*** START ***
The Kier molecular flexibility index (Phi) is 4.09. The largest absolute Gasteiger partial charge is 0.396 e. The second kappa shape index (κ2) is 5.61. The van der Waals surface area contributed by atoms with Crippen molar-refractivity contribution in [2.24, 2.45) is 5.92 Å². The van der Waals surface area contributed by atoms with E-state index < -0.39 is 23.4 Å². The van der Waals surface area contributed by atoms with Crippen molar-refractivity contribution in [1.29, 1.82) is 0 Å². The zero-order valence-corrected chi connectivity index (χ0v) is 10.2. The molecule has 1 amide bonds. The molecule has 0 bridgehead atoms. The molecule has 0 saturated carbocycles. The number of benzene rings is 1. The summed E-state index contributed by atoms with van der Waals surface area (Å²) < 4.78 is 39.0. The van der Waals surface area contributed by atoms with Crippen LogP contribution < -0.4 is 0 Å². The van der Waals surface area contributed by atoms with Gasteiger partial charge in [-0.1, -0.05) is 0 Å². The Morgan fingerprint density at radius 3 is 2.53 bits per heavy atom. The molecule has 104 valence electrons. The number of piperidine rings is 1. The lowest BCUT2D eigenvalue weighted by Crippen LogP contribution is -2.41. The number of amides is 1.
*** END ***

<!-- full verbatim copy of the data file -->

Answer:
The Kier molecular flexibility index (Phi) is 4.09. The largest absolute Gasteiger partial charge is 0.396 e. The second kappa shape index (κ2) is 5.61. The van der Waals surface area contributed by atoms with Crippen molar-refractivity contribution in [2.24, 2.45) is 5.92 Å². The van der Waals surface area contributed by atoms with E-state index < -0.39 is 23.4 Å². The van der Waals surface area contributed by atoms with Crippen molar-refractivity contribution in [1.29, 1.82) is 0 Å². The zero-order valence-corrected chi connectivity index (χ0v) is 10.2. The molecule has 1 amide bonds. The molecule has 0 bridgehead atoms. The molecule has 0 saturated carbocycles. The number of benzene rings is 1. The summed E-state index contributed by atoms with van der Waals surface area (Å²) < 4.78 is 39.0. The van der Waals surface area contributed by atoms with Crippen LogP contribution < -0.4 is 0 Å². The van der Waals surface area contributed by atoms with Gasteiger partial charge in [-0.1, -0.05) is 0 Å². The Morgan fingerprint density at radius 3 is 2.53 bits per heavy atom. The molecule has 104 valence electrons. The number of piperidine rings is 1. The lowest BCUT2D eigenvalue weighted by Crippen LogP contribution is -2.41. The number of amides is 1.